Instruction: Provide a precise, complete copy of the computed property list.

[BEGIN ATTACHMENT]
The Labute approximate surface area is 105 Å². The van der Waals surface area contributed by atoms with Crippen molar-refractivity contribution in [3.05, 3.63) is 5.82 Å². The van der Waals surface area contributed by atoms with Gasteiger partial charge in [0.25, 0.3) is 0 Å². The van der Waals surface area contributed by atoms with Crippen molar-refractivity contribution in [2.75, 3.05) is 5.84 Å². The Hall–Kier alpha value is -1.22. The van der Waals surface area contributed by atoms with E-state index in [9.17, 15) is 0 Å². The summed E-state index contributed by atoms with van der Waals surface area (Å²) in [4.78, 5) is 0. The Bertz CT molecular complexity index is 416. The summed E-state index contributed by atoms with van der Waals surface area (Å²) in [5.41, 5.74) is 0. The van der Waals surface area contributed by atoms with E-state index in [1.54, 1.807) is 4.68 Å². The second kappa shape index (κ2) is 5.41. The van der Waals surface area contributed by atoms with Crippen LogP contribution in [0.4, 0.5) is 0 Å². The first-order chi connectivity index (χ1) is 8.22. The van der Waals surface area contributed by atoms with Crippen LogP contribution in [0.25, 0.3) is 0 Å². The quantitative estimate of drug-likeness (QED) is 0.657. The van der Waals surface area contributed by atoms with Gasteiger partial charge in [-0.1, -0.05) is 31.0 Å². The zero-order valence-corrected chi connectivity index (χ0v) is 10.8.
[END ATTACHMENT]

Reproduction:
The Labute approximate surface area is 105 Å². The van der Waals surface area contributed by atoms with Crippen molar-refractivity contribution in [3.05, 3.63) is 5.82 Å². The van der Waals surface area contributed by atoms with Gasteiger partial charge in [0.25, 0.3) is 0 Å². The van der Waals surface area contributed by atoms with Crippen molar-refractivity contribution in [2.75, 3.05) is 5.84 Å². The Hall–Kier alpha value is -1.22. The van der Waals surface area contributed by atoms with E-state index in [9.17, 15) is 0 Å². The summed E-state index contributed by atoms with van der Waals surface area (Å²) in [4.78, 5) is 0. The Bertz CT molecular complexity index is 416. The summed E-state index contributed by atoms with van der Waals surface area (Å²) in [5.41, 5.74) is 0. The van der Waals surface area contributed by atoms with E-state index in [1.54, 1.807) is 4.68 Å². The second kappa shape index (κ2) is 5.41. The van der Waals surface area contributed by atoms with Crippen LogP contribution in [0.4, 0.5) is 0 Å². The first-order chi connectivity index (χ1) is 8.22. The van der Waals surface area contributed by atoms with Crippen LogP contribution in [0.25, 0.3) is 0 Å². The quantitative estimate of drug-likeness (QED) is 0.657. The van der Waals surface area contributed by atoms with Gasteiger partial charge in [-0.1, -0.05) is 31.0 Å². The zero-order valence-corrected chi connectivity index (χ0v) is 10.8.